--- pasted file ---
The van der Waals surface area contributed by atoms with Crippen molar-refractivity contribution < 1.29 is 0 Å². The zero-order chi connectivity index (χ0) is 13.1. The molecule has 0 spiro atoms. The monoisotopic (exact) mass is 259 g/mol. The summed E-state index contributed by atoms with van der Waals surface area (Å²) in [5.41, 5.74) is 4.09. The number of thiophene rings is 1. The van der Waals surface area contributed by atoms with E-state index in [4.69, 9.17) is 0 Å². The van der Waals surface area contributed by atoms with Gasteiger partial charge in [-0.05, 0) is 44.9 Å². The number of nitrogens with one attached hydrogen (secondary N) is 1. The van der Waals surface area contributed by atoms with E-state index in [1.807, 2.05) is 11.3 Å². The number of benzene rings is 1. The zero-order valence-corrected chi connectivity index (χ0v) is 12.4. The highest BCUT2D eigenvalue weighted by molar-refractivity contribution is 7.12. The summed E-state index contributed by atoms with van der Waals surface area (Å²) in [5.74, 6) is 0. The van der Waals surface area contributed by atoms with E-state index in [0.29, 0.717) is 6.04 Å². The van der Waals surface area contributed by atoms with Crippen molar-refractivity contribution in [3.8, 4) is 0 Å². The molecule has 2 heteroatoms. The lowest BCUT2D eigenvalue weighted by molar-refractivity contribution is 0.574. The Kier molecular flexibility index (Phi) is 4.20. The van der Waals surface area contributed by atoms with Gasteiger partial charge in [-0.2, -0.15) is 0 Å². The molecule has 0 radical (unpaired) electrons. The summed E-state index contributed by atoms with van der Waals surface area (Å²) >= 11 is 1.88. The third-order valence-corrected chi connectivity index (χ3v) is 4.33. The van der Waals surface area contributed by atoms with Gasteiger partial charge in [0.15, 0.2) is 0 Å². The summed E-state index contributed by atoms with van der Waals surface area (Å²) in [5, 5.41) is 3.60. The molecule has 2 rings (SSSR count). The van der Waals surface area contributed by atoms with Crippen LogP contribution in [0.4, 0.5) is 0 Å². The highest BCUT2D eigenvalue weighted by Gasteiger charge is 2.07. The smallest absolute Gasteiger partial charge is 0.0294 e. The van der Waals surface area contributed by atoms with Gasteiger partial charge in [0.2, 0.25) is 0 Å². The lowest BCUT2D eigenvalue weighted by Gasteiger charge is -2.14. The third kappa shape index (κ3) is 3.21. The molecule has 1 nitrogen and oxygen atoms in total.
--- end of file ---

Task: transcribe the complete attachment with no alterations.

The van der Waals surface area contributed by atoms with Crippen molar-refractivity contribution < 1.29 is 0 Å². The zero-order chi connectivity index (χ0) is 13.1. The molecule has 0 spiro atoms. The monoisotopic (exact) mass is 259 g/mol. The summed E-state index contributed by atoms with van der Waals surface area (Å²) in [5.41, 5.74) is 4.09. The number of thiophene rings is 1. The van der Waals surface area contributed by atoms with E-state index in [4.69, 9.17) is 0 Å². The van der Waals surface area contributed by atoms with Gasteiger partial charge in [-0.05, 0) is 44.9 Å². The number of nitrogens with one attached hydrogen (secondary N) is 1. The van der Waals surface area contributed by atoms with E-state index in [1.807, 2.05) is 11.3 Å². The number of benzene rings is 1. The zero-order valence-corrected chi connectivity index (χ0v) is 12.4. The highest BCUT2D eigenvalue weighted by molar-refractivity contribution is 7.12. The summed E-state index contributed by atoms with van der Waals surface area (Å²) in [5.74, 6) is 0. The van der Waals surface area contributed by atoms with E-state index in [0.29, 0.717) is 6.04 Å². The van der Waals surface area contributed by atoms with Crippen molar-refractivity contribution in [3.8, 4) is 0 Å². The molecule has 2 heteroatoms. The lowest BCUT2D eigenvalue weighted by molar-refractivity contribution is 0.574. The Kier molecular flexibility index (Phi) is 4.20. The van der Waals surface area contributed by atoms with Gasteiger partial charge in [-0.2, -0.15) is 0 Å². The molecule has 0 radical (unpaired) electrons. The summed E-state index contributed by atoms with van der Waals surface area (Å²) >= 11 is 1.88. The third-order valence-corrected chi connectivity index (χ3v) is 4.33. The van der Waals surface area contributed by atoms with Gasteiger partial charge in [0.15, 0.2) is 0 Å². The summed E-state index contributed by atoms with van der Waals surface area (Å²) in [5, 5.41) is 3.60. The molecule has 2 rings (SSSR count). The van der Waals surface area contributed by atoms with Crippen LogP contribution in [0.4, 0.5) is 0 Å². The highest BCUT2D eigenvalue weighted by Gasteiger charge is 2.07. The smallest absolute Gasteiger partial charge is 0.0294 e. The van der Waals surface area contributed by atoms with Gasteiger partial charge in [0.2, 0.25) is 0 Å². The lowest BCUT2D eigenvalue weighted by Gasteiger charge is -2.14. The third kappa shape index (κ3) is 3.21. The molecule has 1 nitrogen and oxygen atoms in total.